Municipal elections should face spending caps
Moncton councillor says lack of rules creates conflict-of-interest fears
A Moncton city councillor says Elections New Brunswick should force all municipal candidates to disclose the names of their donors and put a cap on campaign spending.
Federal and provincial election laws have strict rules on disclosing campaign contributors and how much can be spent during the race.
But the same rules do not apply to municipal campaigns.
Daniel Bourgeois, an incumbent city councillor who is running for re-election, said municipal races, particularly in the largest cities, should be subject to similar rules that govern provincial and federal campaigns.
"Where you have millions of dollars being spent on an annual basis, the potential for conflict of interest is more significant," Bourgeois said.
"So I think we could, say have a [law] for the eight cities. And here are the limits and here are the expenditure limits and the funding received and be safe rather than be sorry."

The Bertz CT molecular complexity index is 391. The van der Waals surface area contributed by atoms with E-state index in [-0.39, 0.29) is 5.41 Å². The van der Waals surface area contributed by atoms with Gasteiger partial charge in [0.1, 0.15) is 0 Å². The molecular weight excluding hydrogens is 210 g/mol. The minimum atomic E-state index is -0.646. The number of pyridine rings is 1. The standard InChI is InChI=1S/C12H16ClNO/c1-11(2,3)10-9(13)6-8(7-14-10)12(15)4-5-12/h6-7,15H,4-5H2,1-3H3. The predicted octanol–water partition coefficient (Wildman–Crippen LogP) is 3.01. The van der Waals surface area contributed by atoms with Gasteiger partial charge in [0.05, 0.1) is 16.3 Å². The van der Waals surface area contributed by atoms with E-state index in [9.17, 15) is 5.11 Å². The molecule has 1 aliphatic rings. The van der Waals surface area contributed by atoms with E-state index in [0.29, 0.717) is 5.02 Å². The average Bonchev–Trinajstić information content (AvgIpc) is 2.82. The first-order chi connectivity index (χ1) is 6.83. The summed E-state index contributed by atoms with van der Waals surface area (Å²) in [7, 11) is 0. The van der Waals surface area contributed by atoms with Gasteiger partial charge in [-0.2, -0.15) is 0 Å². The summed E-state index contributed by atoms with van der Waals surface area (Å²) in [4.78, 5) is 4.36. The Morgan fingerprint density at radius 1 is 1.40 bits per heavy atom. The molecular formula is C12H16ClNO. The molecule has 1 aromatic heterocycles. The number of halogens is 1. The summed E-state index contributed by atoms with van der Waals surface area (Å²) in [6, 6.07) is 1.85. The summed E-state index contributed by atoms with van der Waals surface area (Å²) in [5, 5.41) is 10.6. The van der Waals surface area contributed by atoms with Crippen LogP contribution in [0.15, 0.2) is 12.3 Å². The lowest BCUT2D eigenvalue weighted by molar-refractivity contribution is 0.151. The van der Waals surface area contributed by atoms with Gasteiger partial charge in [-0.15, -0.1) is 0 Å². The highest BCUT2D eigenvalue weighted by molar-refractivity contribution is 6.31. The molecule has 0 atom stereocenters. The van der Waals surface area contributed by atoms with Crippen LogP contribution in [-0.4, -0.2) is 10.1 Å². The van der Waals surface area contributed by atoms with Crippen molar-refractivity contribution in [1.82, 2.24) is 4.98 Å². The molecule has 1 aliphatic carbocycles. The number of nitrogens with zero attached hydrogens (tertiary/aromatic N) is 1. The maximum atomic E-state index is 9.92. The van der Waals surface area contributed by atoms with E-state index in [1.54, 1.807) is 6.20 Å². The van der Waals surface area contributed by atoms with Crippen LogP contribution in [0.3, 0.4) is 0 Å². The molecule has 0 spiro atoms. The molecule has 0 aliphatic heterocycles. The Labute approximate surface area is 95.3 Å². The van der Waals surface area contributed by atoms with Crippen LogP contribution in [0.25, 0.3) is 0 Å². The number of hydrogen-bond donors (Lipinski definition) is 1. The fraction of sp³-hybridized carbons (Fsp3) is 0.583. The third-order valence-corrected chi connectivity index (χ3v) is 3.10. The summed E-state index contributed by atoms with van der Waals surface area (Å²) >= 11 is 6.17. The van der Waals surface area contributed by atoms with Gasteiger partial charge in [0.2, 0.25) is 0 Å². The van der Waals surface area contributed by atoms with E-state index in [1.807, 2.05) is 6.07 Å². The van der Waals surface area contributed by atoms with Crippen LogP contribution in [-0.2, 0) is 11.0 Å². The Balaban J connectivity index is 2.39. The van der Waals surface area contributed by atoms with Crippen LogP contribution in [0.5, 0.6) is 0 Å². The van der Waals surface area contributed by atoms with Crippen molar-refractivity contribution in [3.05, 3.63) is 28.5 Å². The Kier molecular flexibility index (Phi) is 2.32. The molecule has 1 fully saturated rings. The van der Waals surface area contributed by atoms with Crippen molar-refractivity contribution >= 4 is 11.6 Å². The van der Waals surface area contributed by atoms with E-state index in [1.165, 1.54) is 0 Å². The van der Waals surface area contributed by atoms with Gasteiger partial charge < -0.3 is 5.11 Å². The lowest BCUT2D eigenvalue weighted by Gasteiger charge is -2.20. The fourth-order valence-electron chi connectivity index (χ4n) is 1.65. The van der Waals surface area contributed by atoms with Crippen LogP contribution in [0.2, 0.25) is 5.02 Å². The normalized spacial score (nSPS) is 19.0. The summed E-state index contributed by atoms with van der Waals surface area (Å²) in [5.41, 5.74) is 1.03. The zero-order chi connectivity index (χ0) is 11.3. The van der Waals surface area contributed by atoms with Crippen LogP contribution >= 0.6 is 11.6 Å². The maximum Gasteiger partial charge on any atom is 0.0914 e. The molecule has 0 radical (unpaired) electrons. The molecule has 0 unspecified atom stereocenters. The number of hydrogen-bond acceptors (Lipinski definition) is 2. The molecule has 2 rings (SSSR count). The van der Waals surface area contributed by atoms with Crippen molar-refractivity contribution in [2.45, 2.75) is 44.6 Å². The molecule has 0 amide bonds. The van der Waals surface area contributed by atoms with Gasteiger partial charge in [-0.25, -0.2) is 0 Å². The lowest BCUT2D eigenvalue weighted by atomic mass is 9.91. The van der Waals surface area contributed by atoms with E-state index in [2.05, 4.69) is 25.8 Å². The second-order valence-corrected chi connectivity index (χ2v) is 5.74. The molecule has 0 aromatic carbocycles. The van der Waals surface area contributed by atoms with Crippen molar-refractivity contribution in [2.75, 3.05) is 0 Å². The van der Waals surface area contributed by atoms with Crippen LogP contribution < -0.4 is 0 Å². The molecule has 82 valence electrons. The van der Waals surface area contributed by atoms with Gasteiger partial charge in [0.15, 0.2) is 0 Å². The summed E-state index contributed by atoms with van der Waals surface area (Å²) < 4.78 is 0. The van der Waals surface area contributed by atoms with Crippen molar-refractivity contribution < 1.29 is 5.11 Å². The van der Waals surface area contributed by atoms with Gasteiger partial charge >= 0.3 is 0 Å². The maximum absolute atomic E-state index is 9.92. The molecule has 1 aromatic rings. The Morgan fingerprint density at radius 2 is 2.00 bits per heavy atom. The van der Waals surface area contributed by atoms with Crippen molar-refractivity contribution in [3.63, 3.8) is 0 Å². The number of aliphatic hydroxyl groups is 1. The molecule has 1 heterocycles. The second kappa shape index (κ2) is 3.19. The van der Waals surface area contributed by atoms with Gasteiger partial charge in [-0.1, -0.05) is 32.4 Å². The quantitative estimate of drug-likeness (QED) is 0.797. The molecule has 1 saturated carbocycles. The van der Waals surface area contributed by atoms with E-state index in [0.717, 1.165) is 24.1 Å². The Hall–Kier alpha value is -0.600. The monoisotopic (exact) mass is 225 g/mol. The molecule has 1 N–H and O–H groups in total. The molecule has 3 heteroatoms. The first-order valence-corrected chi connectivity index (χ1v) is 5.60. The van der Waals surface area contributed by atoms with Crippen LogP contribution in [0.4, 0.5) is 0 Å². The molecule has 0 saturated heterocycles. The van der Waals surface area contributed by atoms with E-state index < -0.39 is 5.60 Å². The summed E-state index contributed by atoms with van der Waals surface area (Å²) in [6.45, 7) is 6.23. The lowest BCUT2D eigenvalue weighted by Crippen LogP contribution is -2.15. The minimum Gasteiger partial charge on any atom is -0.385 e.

Bourgeois said New Brunswick, Prince Edward Island and Nova Scotia are the only provinces that do not have some sort of legislation governing campaign spending for municipal elections.
Bourgeois said spending limits also guarantee that every candidate runs their campaign on an even playing field.
Without having these regulations in place, the Moncton politician said people are "waiting for a disaster to occur."
"Then we'll start reacting and it'll be a bit too late. It shouldn't be that tough to ask me for a list of people who made donations. Other councillors, the media, whoever, citizens, would know that that councillor has received money from this union or that business so they could raise a red flag," he said.
New Brunswick voters will be heading to the polls on May 14 to elect local councils and representatives for regional health authorities and district education councils.